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Replacing Front Sway Bar and Bushings
 
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Pelican Technical Article:

Replacing Front Sway Bar and Bushings

Steve Vernon

Time:

2 hours2 hrs

Tab:

$5 to $350

Talent:

**

Tools:

13mm socket, 13mm wrench

Applicable Models:

Mercedes-Benz W124 (1986-95)

Parts Required:

New stabilizer or sway bar bushings

Hot Tip:

Clean and paint the bar

Performance Gain:

Better handling

Complementary Modification:

Install performance struts and springs

If you are starting to hear a knock sound when you go around a corner there is a good chance your sway or stabilizer bar bushings are starting to go bad. These bushing get a lot of wear and tear and can see a lot of oil from the engine as the car ages. They do wear out and should be checked every 30,000 miles. If you are going to be replacing the bushings it is a good idea to completely drop the bar and clean and paint it while you are performing the work. Note: All hardware used on the suspension components is single use only. You must replace any hardware you remove with new. The factory bushings are rubber and you should not use any lubricant on them whatsoever. Lubricants, including Vaseline will cause the rubber to break down prematurely.

You will need to jack up the car and remove the front wheels to perform this job. Please see our article on safely jacking up and supporting your vehicle.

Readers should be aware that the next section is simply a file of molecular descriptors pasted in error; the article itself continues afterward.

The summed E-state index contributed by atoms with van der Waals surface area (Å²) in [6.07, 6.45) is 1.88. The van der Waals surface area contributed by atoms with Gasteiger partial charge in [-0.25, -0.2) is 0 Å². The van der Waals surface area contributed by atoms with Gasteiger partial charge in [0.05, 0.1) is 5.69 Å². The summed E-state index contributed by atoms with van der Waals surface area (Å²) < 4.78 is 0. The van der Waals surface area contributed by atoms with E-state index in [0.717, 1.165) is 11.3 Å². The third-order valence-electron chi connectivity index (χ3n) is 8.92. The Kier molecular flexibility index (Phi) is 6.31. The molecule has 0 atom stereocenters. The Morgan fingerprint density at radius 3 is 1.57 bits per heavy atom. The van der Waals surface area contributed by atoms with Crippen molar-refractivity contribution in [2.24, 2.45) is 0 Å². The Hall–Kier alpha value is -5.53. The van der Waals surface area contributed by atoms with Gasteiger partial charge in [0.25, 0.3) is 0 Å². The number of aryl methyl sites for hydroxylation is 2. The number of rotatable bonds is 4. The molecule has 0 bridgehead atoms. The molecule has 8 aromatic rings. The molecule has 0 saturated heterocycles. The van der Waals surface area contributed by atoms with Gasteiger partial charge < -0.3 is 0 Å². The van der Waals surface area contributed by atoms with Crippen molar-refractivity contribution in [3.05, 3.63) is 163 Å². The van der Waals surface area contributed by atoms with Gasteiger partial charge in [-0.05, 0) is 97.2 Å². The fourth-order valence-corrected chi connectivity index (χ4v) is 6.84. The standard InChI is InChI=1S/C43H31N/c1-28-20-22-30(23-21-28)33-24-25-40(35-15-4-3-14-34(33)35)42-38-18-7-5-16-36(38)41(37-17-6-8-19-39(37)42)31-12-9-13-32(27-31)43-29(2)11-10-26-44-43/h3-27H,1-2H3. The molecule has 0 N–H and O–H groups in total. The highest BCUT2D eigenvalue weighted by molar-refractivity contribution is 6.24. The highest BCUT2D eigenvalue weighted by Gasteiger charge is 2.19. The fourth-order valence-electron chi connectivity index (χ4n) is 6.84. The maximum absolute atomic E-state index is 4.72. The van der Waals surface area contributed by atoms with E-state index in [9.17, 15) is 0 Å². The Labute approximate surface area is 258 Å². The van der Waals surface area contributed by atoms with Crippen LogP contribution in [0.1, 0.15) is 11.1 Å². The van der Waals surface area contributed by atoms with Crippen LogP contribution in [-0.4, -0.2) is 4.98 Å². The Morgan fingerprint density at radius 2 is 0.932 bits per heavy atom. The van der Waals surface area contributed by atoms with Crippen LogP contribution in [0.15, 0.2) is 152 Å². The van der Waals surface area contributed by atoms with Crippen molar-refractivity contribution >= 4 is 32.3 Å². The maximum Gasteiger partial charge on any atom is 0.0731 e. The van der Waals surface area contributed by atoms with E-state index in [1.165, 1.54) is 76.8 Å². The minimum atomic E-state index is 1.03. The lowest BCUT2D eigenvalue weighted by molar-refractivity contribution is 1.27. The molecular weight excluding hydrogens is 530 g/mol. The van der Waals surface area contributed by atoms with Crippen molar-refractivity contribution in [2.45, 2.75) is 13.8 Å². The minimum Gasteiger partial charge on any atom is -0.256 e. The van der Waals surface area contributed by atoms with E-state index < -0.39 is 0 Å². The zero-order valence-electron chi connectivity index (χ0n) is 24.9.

The front sway arm connects the two lower control arms together by a bracket on the chassis to help prevent body roll.
Figure 1

The front sway arm connects the two lower control arms together by a bracket on the chassis to help prevent body roll. This photo illustrates where the bar connects to the lower control arms (red arrows) and the chassis bracket (yellow arrows).

The lower control arm bracket is welded to the arm.
Figure 2

The lower control arm bracket is welded to the arm. There are two 13mm single use nuts on the studs. Use a 13mm socket and remove the nuts (red arrows). The studs will remain on the arms.

The sway bar bracket will be under a little tension from the weight of the suspension but is not under load and can be safely removed.
Figure 3

The sway bar bracket will be under a little tension from the weight of the suspension but is not under load and can be safely removed. Check the condition of the brackets for any damage. This bracket has had a fair amount of rubbing and is in need of a good cleaning and another coat of paint (red arrow).